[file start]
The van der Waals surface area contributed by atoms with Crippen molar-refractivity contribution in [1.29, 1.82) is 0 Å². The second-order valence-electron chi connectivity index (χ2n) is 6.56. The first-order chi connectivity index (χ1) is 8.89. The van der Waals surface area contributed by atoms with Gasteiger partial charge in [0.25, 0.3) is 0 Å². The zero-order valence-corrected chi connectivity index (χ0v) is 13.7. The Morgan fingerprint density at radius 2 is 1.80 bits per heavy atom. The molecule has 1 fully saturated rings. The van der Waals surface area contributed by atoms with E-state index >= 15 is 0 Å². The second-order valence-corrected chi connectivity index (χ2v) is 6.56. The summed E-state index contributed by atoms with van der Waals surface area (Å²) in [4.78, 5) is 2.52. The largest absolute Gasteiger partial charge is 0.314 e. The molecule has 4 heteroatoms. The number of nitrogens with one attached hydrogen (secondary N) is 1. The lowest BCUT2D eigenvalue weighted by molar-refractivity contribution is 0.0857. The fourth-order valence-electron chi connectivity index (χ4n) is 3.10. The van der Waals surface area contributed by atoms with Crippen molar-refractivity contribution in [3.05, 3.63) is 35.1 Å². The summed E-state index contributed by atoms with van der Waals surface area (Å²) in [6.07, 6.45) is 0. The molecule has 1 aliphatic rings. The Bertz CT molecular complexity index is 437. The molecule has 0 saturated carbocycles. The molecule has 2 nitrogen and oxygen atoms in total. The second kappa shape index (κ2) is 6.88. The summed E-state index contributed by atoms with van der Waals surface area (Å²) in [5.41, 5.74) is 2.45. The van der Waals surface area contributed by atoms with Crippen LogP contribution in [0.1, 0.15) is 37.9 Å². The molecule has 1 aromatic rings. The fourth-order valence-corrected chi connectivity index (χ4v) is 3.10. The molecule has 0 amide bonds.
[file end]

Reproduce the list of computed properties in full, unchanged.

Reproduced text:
The van der Waals surface area contributed by atoms with Crippen molar-refractivity contribution in [1.29, 1.82) is 0 Å². The second-order valence-electron chi connectivity index (χ2n) is 6.56. The first-order chi connectivity index (χ1) is 8.89. The van der Waals surface area contributed by atoms with Gasteiger partial charge in [0.25, 0.3) is 0 Å². The zero-order valence-corrected chi connectivity index (χ0v) is 13.7. The Morgan fingerprint density at radius 2 is 1.80 bits per heavy atom. The molecule has 1 fully saturated rings. The van der Waals surface area contributed by atoms with E-state index >= 15 is 0 Å². The second-order valence-corrected chi connectivity index (χ2v) is 6.56. The summed E-state index contributed by atoms with van der Waals surface area (Å²) in [4.78, 5) is 2.52. The largest absolute Gasteiger partial charge is 0.314 e. The molecule has 4 heteroatoms. The number of nitrogens with one attached hydrogen (secondary N) is 1. The lowest BCUT2D eigenvalue weighted by molar-refractivity contribution is 0.0857. The fourth-order valence-electron chi connectivity index (χ4n) is 3.10. The van der Waals surface area contributed by atoms with Crippen molar-refractivity contribution in [3.05, 3.63) is 35.1 Å². The summed E-state index contributed by atoms with van der Waals surface area (Å²) in [6.07, 6.45) is 0. The molecule has 1 aliphatic rings. The Bertz CT molecular complexity index is 437. The molecule has 0 saturated carbocycles. The molecule has 2 nitrogen and oxygen atoms in total. The second kappa shape index (κ2) is 6.88. The summed E-state index contributed by atoms with van der Waals surface area (Å²) in [5.41, 5.74) is 2.45. The van der Waals surface area contributed by atoms with Crippen LogP contribution in [0.1, 0.15) is 37.9 Å². The molecule has 1 aromatic rings. The fourth-order valence-corrected chi connectivity index (χ4v) is 3.10. The molecule has 0 amide bonds.